Why 2020 could be a bad cybersecurity year for SME’s

SME’s are a prime target for cybercrime.

They have reduced expertise, minimal money, and an attitude, we are too small to be a target, that leaves them wide open to a cyber event.

Our industry, the people who know and think we understand the bad guys have been pushing for an attitude change for the last 10 years. In a large number of ways, we have failed, especially in the SME space.

In some, we have failed significantly.

By the time we get called in, after a cyber event, it is way too late.

To late to recover, too late to respond and definitely too late, in a number of organisations, to get back to business as normal.

Most SMEs, after a cyber event and especially after a ransomware attack, have but 3 choices,

  • pay the ransom,
  • recover from backup and hope you have a decent backup (a decent, tested backup is vital, no matter the situation)
  • or go out of business.

Here are 3 cybersecurity strategies that every SME should implement to be more secure and avoid that devastating cyber event.

Training users

Increased awareness of business security in a workplace is vital in today’s business world.

Not many businesses know where to go to get that training.

Training needs to be done as an ongoing process.

Once or twice a year is inadequate. But training and education has to be easy, bite-size pieces, easily digested, easily implemented and easily followed.

In addition to ongoing training, you also need to incorporate business security into your onboarding process to instill the required cultural elements into new people on staff.

Want some free cybersecurity training, here is something that will definitely help
https://wizer-training.com/partner/caremit

Risk management and gap analysis

SME’s have a limited understanding of the new risks delivered to the business via our digital components.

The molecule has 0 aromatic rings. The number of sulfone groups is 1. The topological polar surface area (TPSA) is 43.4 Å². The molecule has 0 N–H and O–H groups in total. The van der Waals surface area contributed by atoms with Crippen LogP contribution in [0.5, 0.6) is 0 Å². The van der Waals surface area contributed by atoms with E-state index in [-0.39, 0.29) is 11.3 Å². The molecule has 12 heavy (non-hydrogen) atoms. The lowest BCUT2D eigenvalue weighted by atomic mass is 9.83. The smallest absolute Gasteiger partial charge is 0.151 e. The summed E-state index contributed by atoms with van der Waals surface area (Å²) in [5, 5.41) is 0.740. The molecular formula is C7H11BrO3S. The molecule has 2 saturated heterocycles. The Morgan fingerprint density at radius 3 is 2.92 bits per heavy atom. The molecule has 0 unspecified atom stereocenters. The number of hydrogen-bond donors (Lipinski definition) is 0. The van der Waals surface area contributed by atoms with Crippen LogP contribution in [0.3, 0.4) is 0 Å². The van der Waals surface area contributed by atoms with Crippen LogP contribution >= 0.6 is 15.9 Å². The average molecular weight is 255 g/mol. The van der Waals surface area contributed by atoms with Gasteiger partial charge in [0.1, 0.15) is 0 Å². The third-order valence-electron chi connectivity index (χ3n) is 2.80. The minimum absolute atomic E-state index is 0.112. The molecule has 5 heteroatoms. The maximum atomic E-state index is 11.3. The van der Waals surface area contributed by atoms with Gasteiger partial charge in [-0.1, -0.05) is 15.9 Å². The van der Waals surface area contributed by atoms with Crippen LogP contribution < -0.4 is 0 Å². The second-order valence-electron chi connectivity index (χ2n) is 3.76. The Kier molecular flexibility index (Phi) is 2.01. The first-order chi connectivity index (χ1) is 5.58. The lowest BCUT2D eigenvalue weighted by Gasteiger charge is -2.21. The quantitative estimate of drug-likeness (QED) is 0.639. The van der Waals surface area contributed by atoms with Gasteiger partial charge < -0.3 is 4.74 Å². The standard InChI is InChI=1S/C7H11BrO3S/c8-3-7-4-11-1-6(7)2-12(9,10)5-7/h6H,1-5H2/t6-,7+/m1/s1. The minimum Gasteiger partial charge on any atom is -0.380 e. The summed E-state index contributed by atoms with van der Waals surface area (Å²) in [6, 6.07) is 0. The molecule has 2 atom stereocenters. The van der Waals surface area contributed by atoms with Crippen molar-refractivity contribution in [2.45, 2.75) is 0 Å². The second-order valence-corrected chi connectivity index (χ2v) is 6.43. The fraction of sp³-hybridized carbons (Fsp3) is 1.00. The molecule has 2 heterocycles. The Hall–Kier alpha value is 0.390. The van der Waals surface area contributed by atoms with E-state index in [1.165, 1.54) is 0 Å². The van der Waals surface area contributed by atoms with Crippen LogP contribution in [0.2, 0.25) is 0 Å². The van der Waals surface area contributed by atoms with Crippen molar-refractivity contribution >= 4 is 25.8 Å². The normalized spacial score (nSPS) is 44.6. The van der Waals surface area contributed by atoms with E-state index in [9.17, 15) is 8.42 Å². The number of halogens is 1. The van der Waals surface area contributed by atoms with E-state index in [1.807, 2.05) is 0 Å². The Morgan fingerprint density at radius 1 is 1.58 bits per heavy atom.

The game has changed significantly in the last 10 years and we, as small and medium businesses, are constantly playing catch-up.

We are significantly hampered and handicapped by the impact and scale of our digital usage.

It is everywhere, used in every component and used all of the time.

To understand the risks without understanding the systems you need some help.

Here is some help for you.
Https://CareMIT.scoreapp.com

With the report, you can now implement a gap analysis and work out what you need to do to increase security around your organisation.

The report also ties in well with:

Implemented a framework

If you are looking for a better way to manage security within your Organisation, you need to look no further than a framework.

A framework is a documented system that allows an organisation to follow the bouncing ball and tighten up the security in a regimented way.

The more the components of the framework are implemented the more secure and mature the organisation.

Frameworks are easy to follow and implement and the one I recommend is the National Institute of Standards and Technology (NIST) cybersecurity framework.
https://www.nist.gov/cyberframework

Answer the 98 questions, honestly, and you now have a road map to implement cybersecurity in a significant way.

The NIST cybersecurity framework also gives you a number.

Between 0 – 4, it can be used as a comparison between businesses, supply chain components, and government departments so you can do business with like-minded organisations.

What can SME’s do?

It is not too late to implement any of these strategies. The bad guys are getting more and more clever, so time is running out.

They are targeting everyone who is connected to the digital world, the internet, with more sophisticated systems, a number of them are now fully automated.

Some of those automated systems have minimal human involvement after the initial set up.